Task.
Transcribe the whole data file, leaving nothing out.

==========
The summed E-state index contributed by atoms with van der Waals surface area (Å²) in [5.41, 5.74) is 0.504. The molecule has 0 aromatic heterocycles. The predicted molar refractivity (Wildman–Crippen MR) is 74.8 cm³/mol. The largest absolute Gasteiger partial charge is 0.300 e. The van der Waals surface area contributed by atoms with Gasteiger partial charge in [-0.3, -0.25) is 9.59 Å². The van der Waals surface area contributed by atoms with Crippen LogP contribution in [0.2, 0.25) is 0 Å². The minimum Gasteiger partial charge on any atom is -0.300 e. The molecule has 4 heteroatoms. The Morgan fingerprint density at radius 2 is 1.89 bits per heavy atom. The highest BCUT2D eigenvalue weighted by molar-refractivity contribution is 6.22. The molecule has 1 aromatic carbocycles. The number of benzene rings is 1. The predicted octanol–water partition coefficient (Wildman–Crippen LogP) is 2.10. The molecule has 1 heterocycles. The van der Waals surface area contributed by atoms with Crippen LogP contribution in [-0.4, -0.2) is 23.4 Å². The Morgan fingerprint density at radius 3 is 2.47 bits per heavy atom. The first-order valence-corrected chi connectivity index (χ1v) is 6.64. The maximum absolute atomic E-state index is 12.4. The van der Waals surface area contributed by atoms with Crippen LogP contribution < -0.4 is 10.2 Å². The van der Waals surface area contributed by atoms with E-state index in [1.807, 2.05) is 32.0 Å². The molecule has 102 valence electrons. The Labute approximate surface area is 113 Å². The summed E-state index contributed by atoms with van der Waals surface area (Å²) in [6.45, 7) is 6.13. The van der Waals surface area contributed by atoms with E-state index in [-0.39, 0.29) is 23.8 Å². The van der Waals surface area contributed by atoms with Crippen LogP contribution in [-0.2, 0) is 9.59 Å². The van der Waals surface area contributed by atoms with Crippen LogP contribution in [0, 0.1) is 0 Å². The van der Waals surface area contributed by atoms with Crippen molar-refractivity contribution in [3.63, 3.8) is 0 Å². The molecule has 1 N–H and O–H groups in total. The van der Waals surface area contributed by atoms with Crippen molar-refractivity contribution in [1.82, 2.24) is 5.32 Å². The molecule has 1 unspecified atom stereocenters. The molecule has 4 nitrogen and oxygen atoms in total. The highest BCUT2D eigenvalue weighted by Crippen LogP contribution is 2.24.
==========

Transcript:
The summed E-state index contributed by atoms with van der Waals surface area (Å²) in [5.41, 5.74) is 0.504. The molecule has 0 aromatic heterocycles. The predicted molar refractivity (Wildman–Crippen MR) is 74.8 cm³/mol. The largest absolute Gasteiger partial charge is 0.300 e. The van der Waals surface area contributed by atoms with Gasteiger partial charge in [-0.3, -0.25) is 9.59 Å². The van der Waals surface area contributed by atoms with Crippen LogP contribution in [0.2, 0.25) is 0 Å². The minimum Gasteiger partial charge on any atom is -0.300 e. The molecule has 4 heteroatoms. The Morgan fingerprint density at radius 2 is 1.89 bits per heavy atom. The highest BCUT2D eigenvalue weighted by molar-refractivity contribution is 6.22. The molecule has 1 aromatic carbocycles. The number of benzene rings is 1. The predicted octanol–water partition coefficient (Wildman–Crippen LogP) is 2.10. The molecule has 1 heterocycles. The van der Waals surface area contributed by atoms with Crippen LogP contribution in [-0.4, -0.2) is 23.4 Å². The Morgan fingerprint density at radius 3 is 2.47 bits per heavy atom. The first-order valence-corrected chi connectivity index (χ1v) is 6.64. The maximum absolute atomic E-state index is 12.4. The van der Waals surface area contributed by atoms with Crippen LogP contribution < -0.4 is 10.2 Å². The van der Waals surface area contributed by atoms with E-state index in [1.807, 2.05) is 32.0 Å². The molecule has 102 valence electrons. The Labute approximate surface area is 113 Å². The summed E-state index contributed by atoms with van der Waals surface area (Å²) in [6.45, 7) is 6.13. The van der Waals surface area contributed by atoms with E-state index in [-0.39, 0.29) is 23.8 Å². The van der Waals surface area contributed by atoms with Crippen LogP contribution in [-0.2, 0) is 9.59 Å². The van der Waals surface area contributed by atoms with Crippen LogP contribution in [0, 0.1) is 0 Å². The van der Waals surface area contributed by atoms with Crippen molar-refractivity contribution in [3.63, 3.8) is 0 Å². The molecule has 1 N–H and O–H groups in total. The van der Waals surface area contributed by atoms with Crippen molar-refractivity contribution in [1.82, 2.24) is 5.32 Å². The molecule has 1 unspecified atom stereocenters. The molecule has 4 nitrogen and oxygen atoms in total. The highest BCUT2D eigenvalue weighted by Crippen LogP contribution is 2.24.